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A language for harmonic analysis and roman numerals

Project description

Notating roman numeral analysis

A quick reference

# Using the default key (C Major)
I           # C Major triad
IV          # F Major triad
V7          # G Dominant seventh chord

# Using a reference key
a:i         # A Minor triad
a:viio7     # G# Fully-diminished seventh chord
a:VI        # F Major triad

# Establishing a new key
I           # C Major triad
iii         # E Minor triad
V7/V        # D Dominant seventh chord
G=>:I       # G Major triad
IV          # C Major triad
ii7         # A Minor seventh chord
V           # D Major triad

# Use of special chords and inversions
f=>:i       # F Minor triad
viio7/ii    # F# Fully-diminished seventh chord
iio         # G Diminished triad
V43/V       # G Dominant seventh chord, second inversion
V6          # C Major triad, first inversion
V7          # C Dominant seventh chord
i           # F Minor triad
V6/N        # Db Major triad, first inversion (Dominant of the Neapolitan)
N           # Gb Major triad (Neapolitan of F Minor, root position)
i           # F Minor triad

Guideline

A notation for roman numerals could be divided in three types of chords

  • Tertian chords (e.g., I, ii, V7, etc.)
  • Special chords (e.g., Neapolitan, German augmented sixth, etc.)
  • Descriptive chords (e.g., CM3D5)

Let's start with Tertian chords.

Tertian chords

The syntax of a tertian chord is based mainly on the definition of a key, scale degree, added intervals, and an inversion.

Other features like missing intervals, tonicizations, modulations, and alternative notations also exist and will be covered later.

Key

Keys in the notation are divided in three categories, depending on their function:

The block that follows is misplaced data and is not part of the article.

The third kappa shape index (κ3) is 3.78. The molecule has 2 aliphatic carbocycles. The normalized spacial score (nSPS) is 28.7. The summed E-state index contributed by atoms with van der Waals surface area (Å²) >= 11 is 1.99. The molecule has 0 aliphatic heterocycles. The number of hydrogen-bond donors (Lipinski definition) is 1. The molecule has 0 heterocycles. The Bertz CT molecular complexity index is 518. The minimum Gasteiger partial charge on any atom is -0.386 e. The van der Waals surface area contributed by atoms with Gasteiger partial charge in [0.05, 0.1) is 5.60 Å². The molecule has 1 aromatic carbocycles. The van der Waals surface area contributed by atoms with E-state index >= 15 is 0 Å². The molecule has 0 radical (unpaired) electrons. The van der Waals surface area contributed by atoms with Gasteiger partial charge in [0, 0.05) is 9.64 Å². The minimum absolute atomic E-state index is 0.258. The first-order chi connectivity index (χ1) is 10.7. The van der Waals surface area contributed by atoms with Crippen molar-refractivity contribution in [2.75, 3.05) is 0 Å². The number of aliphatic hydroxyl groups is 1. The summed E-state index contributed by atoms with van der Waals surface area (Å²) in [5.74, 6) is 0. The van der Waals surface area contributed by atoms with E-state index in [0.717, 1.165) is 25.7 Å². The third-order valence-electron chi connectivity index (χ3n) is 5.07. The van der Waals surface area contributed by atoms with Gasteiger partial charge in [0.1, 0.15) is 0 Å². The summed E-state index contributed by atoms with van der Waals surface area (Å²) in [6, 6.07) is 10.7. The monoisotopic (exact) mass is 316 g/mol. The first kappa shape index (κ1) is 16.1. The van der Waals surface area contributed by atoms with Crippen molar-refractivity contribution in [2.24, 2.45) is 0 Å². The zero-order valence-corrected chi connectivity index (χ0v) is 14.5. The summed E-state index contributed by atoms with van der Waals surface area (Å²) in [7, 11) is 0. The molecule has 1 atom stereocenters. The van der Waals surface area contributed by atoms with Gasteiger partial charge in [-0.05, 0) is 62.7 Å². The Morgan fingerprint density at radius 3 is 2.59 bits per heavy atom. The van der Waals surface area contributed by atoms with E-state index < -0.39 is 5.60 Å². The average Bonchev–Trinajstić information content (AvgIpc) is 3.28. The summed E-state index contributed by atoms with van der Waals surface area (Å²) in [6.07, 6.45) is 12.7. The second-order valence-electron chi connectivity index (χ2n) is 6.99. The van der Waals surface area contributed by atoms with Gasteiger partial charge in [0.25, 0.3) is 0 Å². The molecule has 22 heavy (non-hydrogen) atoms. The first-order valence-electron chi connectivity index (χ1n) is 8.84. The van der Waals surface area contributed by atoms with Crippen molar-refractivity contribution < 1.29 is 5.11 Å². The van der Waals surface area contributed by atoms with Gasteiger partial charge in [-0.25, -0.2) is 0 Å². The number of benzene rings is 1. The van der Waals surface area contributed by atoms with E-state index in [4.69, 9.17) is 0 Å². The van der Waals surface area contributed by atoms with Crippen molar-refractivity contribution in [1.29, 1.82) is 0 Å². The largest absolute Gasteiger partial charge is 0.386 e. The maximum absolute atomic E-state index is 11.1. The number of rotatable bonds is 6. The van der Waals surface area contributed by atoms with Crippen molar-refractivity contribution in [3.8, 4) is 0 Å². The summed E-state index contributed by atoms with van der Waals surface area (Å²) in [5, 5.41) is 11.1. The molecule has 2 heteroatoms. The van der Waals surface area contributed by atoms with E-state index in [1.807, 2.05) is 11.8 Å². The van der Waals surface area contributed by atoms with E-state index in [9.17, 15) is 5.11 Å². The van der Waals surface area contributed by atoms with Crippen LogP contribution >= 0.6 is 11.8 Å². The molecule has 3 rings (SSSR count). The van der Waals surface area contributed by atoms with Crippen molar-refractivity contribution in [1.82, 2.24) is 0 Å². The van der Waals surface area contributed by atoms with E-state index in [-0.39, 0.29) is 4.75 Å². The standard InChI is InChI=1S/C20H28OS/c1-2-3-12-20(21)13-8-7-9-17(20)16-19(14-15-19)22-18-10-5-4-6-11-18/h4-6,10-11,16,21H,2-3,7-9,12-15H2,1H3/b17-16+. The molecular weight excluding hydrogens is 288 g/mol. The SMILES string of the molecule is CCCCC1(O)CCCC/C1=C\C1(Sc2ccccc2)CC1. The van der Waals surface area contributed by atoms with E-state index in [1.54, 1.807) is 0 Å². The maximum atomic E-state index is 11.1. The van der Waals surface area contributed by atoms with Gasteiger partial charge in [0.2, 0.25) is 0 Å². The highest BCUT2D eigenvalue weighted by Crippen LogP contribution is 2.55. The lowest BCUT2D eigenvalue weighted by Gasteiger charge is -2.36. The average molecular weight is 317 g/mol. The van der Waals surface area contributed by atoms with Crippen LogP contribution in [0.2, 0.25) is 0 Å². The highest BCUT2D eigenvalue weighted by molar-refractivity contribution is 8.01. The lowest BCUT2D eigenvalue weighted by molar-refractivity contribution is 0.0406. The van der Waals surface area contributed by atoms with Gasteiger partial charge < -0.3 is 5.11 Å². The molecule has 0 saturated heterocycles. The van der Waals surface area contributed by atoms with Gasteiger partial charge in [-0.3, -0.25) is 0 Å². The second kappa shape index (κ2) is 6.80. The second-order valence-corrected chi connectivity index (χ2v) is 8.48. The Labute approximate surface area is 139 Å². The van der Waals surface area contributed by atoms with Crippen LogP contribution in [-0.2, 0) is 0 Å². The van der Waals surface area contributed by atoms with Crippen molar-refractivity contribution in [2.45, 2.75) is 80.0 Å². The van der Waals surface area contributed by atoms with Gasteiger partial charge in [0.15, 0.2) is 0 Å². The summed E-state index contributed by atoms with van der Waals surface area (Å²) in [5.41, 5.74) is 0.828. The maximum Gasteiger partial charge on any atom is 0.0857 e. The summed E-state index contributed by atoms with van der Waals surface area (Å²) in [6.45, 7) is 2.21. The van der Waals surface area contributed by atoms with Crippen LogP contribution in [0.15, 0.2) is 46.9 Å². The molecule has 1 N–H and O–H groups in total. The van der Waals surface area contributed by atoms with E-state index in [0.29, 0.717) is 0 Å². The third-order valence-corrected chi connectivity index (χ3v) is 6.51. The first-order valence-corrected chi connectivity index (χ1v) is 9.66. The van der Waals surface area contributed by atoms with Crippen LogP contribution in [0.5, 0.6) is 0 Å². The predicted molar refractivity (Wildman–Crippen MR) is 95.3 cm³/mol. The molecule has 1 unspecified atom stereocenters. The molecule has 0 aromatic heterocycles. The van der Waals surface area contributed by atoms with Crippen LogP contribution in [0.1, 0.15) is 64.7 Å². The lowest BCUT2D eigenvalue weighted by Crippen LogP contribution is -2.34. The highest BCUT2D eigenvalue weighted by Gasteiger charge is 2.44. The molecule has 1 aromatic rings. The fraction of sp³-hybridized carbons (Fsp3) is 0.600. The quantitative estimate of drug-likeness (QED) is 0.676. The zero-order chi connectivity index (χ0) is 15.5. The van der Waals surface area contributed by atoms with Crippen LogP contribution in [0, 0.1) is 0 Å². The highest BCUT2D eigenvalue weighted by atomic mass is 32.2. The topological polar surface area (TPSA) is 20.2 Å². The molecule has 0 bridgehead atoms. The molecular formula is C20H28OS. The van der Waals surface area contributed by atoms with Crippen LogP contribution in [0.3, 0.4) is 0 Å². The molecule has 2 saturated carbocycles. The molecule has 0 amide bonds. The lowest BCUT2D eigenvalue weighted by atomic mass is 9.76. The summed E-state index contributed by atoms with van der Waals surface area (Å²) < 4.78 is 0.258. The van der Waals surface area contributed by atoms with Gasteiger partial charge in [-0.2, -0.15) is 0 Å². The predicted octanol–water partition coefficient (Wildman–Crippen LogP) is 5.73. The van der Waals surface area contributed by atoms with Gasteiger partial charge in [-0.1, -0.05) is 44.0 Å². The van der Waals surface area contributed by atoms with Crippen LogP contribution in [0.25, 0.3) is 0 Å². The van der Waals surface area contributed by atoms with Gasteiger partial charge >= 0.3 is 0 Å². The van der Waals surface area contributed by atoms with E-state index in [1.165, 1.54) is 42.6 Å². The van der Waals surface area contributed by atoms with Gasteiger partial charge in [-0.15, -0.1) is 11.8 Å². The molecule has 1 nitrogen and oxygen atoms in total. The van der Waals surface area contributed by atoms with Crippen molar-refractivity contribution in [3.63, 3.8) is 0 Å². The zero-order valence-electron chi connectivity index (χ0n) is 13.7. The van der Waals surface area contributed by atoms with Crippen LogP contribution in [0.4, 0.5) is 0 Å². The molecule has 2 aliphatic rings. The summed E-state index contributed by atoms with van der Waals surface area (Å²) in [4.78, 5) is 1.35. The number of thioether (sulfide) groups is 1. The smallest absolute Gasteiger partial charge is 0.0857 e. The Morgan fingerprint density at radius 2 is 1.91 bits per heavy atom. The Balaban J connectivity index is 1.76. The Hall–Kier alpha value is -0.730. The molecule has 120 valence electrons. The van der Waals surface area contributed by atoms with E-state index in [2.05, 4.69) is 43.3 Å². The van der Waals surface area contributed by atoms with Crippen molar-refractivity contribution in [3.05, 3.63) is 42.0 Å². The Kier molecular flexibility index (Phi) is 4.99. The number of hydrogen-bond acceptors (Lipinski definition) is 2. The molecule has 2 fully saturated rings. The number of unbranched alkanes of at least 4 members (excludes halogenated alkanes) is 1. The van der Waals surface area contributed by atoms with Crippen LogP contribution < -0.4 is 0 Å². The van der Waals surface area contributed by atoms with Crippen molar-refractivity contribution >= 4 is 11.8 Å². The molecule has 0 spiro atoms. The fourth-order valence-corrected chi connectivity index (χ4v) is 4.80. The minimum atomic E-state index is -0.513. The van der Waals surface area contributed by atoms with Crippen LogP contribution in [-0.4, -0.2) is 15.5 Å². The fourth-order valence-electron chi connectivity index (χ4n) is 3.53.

• Reference key: A key given by the user as the reference key for a particular annotation.

Example:

F:I

A first degree major triad, I, in the context of F Major.

  • Established key: Similar to a reference key, except that a established key becomes the new default key when no key is specified (default mechanism for annotating modulations).

Example:

F=>:I
IV

A first degree major triad, I, in the context of F Major. The second annotation corresponds to a IV degree in F Major, namely, Bb Major.

  • Applied key: The applied key is the key from which the roman numeral is interpreted

Example:

C=>:V/V     # G Major is the applied key, 
            # roman numeral is V of G Major (D Major triad)

V/V/V       # D Major is the applied key, 
            # roman numeral is V of D Major (A Major triad)

Scale degrees (or roman numerals)

  • Scale degrees consist of the symbols I-VII and i-vii
  • The notation for roman numerals is case sensitive
  • The reason why it is case sensitive is because roman numerals provide two assets of information
    • The root of the chord with respect to a key, given by the roman numeral itself, and,
    • The quality of the third accompanying that root, given by the case of the roman numeral

For example:

I - The root is the first degree of the establshed key, and it is accompanied by a major third

i - The root is the first degree of the establshed key, and it is accompanied by a minor third

It might seem weird to denote the root of the chord and (only) its third with the scale degree.

What about the fifth of the triad?

Behavior of the fifth

By default, the fifth of the chord is a perfect fifth, therefore, in major and minor triads, it is not necessary to add any additional symbol to denote the triad other than:

  • The scale degree
  • The case of the scale degree

Project details


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